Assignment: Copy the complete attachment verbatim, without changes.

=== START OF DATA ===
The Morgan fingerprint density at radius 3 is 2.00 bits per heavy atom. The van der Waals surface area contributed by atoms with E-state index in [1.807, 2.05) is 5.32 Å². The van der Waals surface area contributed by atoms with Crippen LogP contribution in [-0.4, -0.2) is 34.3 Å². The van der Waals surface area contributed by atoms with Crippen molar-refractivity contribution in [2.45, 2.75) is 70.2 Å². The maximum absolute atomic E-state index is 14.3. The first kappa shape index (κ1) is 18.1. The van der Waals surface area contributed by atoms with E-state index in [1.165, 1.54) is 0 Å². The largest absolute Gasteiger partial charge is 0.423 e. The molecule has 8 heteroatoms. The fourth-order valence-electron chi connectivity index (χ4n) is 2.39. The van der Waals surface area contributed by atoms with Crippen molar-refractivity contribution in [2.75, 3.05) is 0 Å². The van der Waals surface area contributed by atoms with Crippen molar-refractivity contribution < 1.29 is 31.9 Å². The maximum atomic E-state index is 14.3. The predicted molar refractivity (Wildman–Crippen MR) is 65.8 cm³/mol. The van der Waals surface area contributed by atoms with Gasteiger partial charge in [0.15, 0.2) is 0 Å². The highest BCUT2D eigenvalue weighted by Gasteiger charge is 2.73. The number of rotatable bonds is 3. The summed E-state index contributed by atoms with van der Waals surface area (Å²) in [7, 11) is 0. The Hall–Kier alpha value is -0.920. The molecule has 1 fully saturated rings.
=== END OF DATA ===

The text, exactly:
The Morgan fingerprint density at radius 3 is 2.00 bits per heavy atom. The van der Waals surface area contributed by atoms with E-state index in [1.807, 2.05) is 5.32 Å². The van der Waals surface area contributed by atoms with Crippen LogP contribution in [-0.4, -0.2) is 34.3 Å². The van der Waals surface area contributed by atoms with Crippen molar-refractivity contribution in [2.45, 2.75) is 70.2 Å². The maximum absolute atomic E-state index is 14.3. The first kappa shape index (κ1) is 18.1. The van der Waals surface area contributed by atoms with E-state index in [1.165, 1.54) is 0 Å². The largest absolute Gasteiger partial charge is 0.423 e. The molecule has 8 heteroatoms. The fourth-order valence-electron chi connectivity index (χ4n) is 2.39. The van der Waals surface area contributed by atoms with Crippen molar-refractivity contribution in [2.75, 3.05) is 0 Å². The van der Waals surface area contributed by atoms with Crippen molar-refractivity contribution < 1.29 is 31.9 Å². The maximum atomic E-state index is 14.3. The predicted molar refractivity (Wildman–Crippen MR) is 65.8 cm³/mol. The van der Waals surface area contributed by atoms with Gasteiger partial charge in [0.15, 0.2) is 0 Å². The highest BCUT2D eigenvalue weighted by Gasteiger charge is 2.73. The number of rotatable bonds is 3. The summed E-state index contributed by atoms with van der Waals surface area (Å²) in [7, 11) is 0. The Hall–Kier alpha value is -0.920. The molecule has 1 fully saturated rings.